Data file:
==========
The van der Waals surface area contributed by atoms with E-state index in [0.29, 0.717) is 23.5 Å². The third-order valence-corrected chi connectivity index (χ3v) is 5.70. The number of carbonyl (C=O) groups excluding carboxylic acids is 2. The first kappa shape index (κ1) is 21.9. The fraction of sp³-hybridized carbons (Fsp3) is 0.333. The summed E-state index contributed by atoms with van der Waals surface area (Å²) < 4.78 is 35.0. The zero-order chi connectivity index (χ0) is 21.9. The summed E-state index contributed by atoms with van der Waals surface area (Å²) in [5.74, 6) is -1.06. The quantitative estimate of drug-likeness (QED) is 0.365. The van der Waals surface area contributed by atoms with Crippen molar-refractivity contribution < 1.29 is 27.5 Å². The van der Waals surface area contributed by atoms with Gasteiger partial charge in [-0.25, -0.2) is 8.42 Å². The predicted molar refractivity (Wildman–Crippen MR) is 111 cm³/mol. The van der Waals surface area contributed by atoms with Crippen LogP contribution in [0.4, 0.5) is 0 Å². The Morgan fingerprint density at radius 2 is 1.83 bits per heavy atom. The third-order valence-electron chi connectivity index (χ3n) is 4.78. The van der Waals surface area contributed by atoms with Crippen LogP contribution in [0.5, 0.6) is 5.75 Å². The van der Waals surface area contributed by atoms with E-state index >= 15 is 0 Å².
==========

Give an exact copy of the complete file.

The van der Waals surface area contributed by atoms with E-state index in [0.29, 0.717) is 23.5 Å². The third-order valence-corrected chi connectivity index (χ3v) is 5.70. The number of carbonyl (C=O) groups excluding carboxylic acids is 2. The first kappa shape index (κ1) is 21.9. The fraction of sp³-hybridized carbons (Fsp3) is 0.333. The summed E-state index contributed by atoms with van der Waals surface area (Å²) < 4.78 is 35.0. The zero-order chi connectivity index (χ0) is 21.9. The summed E-state index contributed by atoms with van der Waals surface area (Å²) in [5.74, 6) is -1.06. The quantitative estimate of drug-likeness (QED) is 0.365. The van der Waals surface area contributed by atoms with Crippen molar-refractivity contribution < 1.29 is 27.5 Å². The van der Waals surface area contributed by atoms with Gasteiger partial charge in [-0.25, -0.2) is 8.42 Å². The predicted molar refractivity (Wildman–Crippen MR) is 111 cm³/mol. The van der Waals surface area contributed by atoms with Crippen LogP contribution in [0.4, 0.5) is 0 Å². The Morgan fingerprint density at radius 2 is 1.83 bits per heavy atom. The third-order valence-electron chi connectivity index (χ3n) is 4.78. The van der Waals surface area contributed by atoms with Crippen LogP contribution in [0.5, 0.6) is 5.75 Å². The van der Waals surface area contributed by atoms with E-state index >= 15 is 0 Å².